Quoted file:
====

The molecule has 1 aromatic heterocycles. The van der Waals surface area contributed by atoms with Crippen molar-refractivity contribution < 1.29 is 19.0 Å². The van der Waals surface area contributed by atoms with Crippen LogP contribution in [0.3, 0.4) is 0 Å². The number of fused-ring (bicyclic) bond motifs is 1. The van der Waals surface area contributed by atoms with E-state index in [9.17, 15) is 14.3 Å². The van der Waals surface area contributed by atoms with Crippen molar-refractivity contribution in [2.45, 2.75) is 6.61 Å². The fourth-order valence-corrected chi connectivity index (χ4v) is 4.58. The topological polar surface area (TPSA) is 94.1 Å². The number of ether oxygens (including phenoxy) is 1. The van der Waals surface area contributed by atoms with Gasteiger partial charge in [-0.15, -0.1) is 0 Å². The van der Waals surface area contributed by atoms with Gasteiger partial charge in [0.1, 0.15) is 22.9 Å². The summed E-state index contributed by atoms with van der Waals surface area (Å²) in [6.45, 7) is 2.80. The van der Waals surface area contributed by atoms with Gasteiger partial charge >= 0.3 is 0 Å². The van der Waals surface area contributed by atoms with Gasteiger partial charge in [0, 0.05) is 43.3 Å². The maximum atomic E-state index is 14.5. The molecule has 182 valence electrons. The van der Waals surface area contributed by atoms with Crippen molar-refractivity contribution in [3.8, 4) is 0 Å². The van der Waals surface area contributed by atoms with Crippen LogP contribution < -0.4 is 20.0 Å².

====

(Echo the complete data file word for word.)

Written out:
The molecule has 1 aromatic heterocycles. The van der Waals surface area contributed by atoms with Crippen molar-refractivity contribution < 1.29 is 19.0 Å². The van der Waals surface area contributed by atoms with Crippen LogP contribution in [0.3, 0.4) is 0 Å². The number of fused-ring (bicyclic) bond motifs is 1. The van der Waals surface area contributed by atoms with E-state index in [9.17, 15) is 14.3 Å². The van der Waals surface area contributed by atoms with Crippen molar-refractivity contribution in [2.45, 2.75) is 6.61 Å². The fourth-order valence-corrected chi connectivity index (χ4v) is 4.58. The topological polar surface area (TPSA) is 94.1 Å². The number of ether oxygens (including phenoxy) is 1. The van der Waals surface area contributed by atoms with Gasteiger partial charge in [-0.15, -0.1) is 0 Å². The van der Waals surface area contributed by atoms with Gasteiger partial charge in [0.1, 0.15) is 22.9 Å². The summed E-state index contributed by atoms with van der Waals surface area (Å²) in [6.45, 7) is 2.80. The van der Waals surface area contributed by atoms with Gasteiger partial charge >= 0.3 is 0 Å². The van der Waals surface area contributed by atoms with Gasteiger partial charge in [0, 0.05) is 43.3 Å². The maximum atomic E-state index is 14.5. The molecule has 182 valence electrons. The van der Waals surface area contributed by atoms with Crippen molar-refractivity contribution in [3.8, 4) is 0 Å². The van der Waals surface area contributed by atoms with Crippen LogP contribution < -0.4 is 20.0 Å².